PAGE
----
At its meeting in Vancouver, WA on April 10, 2003, the Council received reports from its Subpanel and its Management Team, and heard public comments. The Council then adopted an option that: (1) changes the definition of subarea A and subarea B by moving the geographic boundary between the two areas from Pt. Piedras Blancas at 35° 40′ 00” N. lat. to Pt. Arena at 39° 00′ 00” N. lat., (2) moves the date when Pacific sardine that remain unharvested are reallocated to Subarea A and Subarea B from October 1 to September 1, (3) changes the percentage of the unharvested sardine that is reallocated to Subarea A and Subarea B from 50 percent to both subareas to 20 percent to Subarea A and 80 percent to Subarea B, and (4) reallocates all unharvested sardine that remain on December 1 coast wide. This procedure is proposed to be in effect for 2003 and 2004, and for 2005 if the 2005 harvest guideline is at least 90 percent of the 2003 harvest guideline.

An interim approach was taken because the sardine resource has recovered after decades of absence and there is insufficient information available on stock structure and migration patterns to assess the impacts of a more detailed allocation process on the fishing communities along the Pacific coast. The proposed change would most likely avoid the need for an emergency rule to reallocate unharvested portions of the OY and would have a greater possibility of achieving OY than the current allocation process. Information from resource surveys scheduled for the Pacific Northwest in 2003 and 2004 plus accumulated data on size and age of sardine from all areas of the fishery will improve the assessment model and provide better data for measuring the impacts of various allocation options for the longer-term.

While the proposed action is being taken as a regulatory amendment under a framework, implementing the proposed action permanently will eventually require a change in Section 5.2 of the FMP, which describes the north-south allocation. The only regulatory change that would be required is to redefine Subarea A and Subarea B at 50 CFR 660.503. If the regulatory amendment is approved, the fishery in Monterey, CA would become a part of the Subarea B fishery rather than Subarea A, and Pacific sardine landed in Monterey in 2003 would become part of the Subarea B landings.

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This proposed rule has been determined to be not significant for the purposes of Executive Order 12866.

The Council prepared an IRFA that describes the economic impact this proposed rule, if adopted, would have on small entities. The IRFA is available from the Council (see ADDRESSES). A summary of the IRFA follows:

A description of the action, why it is being considered, and the legal basis for this action are contained in the SUMMARY and in the SUPPLEMENTARY INFORMATION sections of this proposed rule. This proposed rule does not duplicate, overlap, or conflict with other Federal rules. There are no reporting, record-keeping, or other compliance requirements of the proposed rule.

Approximately 140 vessels are permitted in the sardine fisheries off the U.S. West Coast; 65 vessels are permitted in the Federal coastal pelagic species (CPS) limited entry fishery off California, while approximately 55 vessels are permitted in State of Oregon and Washington sardine fisheries. An additional 18 live bait vessels are permitted in Southern California and 2 live bait vessels are permitted in Oregon and Washington. All of these vessels would be considered small businesses under the Small Business Administration standards. Therefore, there would be no disproportionate economic impacts resulting between small and large vessels under the proposed action. Because cost data are lacking for the harvesting operations of CPS finfish vessels, it was not possible to evaluate the economic impacts from estimated changes in sardine landings in terms of vessel profitability. Instead, economic impacts were evaluated based only on changes in sardine ex-vessel revenues compared to sardine landings under the status quo. Therefore, the difference between vessel revenues generated by 2003 proposed quotas and those generated by 2003 projected landings were used as a proxy for vessel profitability among the three regions evaluated. All projections utilized 2001 data and changes in ex-vessel revenues are described in 2001 dollars. CPS finfish vessels typically harvest a number of other species, including anchovy, mackerel, squid, and tuna. However, since data on individual vessel operations were not readily available, it was not possible to evaluate potential changes in fishing strategies by these vessels in response to different opportunities to harvest sardines under each of the allocation alternatives and what this would mean in terms of total ex-vessel revenues from all species.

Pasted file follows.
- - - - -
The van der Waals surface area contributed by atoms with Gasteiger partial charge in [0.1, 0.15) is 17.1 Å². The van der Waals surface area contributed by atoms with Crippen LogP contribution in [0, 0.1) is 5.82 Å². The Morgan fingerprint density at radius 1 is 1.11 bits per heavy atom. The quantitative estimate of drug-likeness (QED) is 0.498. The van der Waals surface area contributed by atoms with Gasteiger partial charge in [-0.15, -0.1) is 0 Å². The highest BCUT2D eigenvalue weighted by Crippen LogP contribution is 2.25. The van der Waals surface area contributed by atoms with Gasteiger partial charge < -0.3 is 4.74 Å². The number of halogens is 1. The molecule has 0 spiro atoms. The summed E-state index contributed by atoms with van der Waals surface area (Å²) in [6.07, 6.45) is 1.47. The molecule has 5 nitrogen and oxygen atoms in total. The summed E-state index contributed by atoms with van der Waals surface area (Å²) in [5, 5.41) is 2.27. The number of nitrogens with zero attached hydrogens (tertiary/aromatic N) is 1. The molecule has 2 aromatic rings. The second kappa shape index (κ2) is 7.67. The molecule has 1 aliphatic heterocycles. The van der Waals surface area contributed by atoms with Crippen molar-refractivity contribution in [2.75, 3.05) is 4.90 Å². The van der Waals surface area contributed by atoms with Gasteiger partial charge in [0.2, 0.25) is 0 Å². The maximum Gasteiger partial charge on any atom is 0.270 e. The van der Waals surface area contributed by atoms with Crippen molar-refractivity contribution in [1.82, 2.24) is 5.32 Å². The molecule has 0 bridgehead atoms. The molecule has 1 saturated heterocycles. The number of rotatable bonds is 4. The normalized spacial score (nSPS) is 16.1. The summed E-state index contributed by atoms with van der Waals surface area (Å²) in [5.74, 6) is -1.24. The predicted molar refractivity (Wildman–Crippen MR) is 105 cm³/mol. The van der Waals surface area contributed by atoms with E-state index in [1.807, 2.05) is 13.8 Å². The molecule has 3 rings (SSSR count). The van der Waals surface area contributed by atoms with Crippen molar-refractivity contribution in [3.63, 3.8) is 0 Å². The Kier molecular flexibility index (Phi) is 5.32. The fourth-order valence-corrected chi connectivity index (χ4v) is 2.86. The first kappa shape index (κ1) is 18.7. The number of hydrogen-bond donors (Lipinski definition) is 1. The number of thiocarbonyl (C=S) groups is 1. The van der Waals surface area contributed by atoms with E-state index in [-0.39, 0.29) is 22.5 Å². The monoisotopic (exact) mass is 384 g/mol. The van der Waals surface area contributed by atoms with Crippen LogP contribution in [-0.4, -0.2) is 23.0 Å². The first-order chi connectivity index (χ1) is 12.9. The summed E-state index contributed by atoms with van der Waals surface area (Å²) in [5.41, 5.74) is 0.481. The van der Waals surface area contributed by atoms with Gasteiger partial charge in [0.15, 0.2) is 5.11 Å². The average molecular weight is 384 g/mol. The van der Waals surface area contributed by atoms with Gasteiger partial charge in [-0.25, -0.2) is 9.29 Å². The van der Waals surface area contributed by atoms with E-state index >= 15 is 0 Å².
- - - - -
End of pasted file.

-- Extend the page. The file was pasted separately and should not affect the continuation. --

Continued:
Under the proposed action, sardine landings for CPS vessels for the entire West Coast are estimated to increase 9,846 metric tons (mt) from the status quo, with a corresponding increase in ex-vessel value of $1,077,540. All of the coastwide harvest guideline OY would be caught by the end of the season under the proposed action. Sardine landings by vessels participating in the Oregon/Washington fishery were estimated to be 7,622 mt greater than the status quo, with ex-vessel revenues increasing by $873,526. Landings by CPS vessels that historically would have participated in the Northern California sardine fishery would increase 2,449 mt above the status quo with a corresponding rise in ex-vessel revenues of $228,035. Under the proposed action, a loss of 225 mt in landings was estimated for vessels that historically fished out of Southern California ports, which equates to foregone ex-vessel revenues amounting to $24,021, or approximately $370 per vessel, in lost ex-vessel revenue relative to the status quo. Twenty live bait vessels landed approximately 2,000 mt per year of mixed species from 1993 through 1997. Those landings were comprised mostly of Pacific sardine and northern anchovy. The estimated live bait 18 vessels fishing in Southern California are expected to be only minimally impacted by this action similar to results for the CPS limited entry vessels fishing in that area. The two live bait vessels fishing in Oregon and Washington are not expected to be impacted by this action.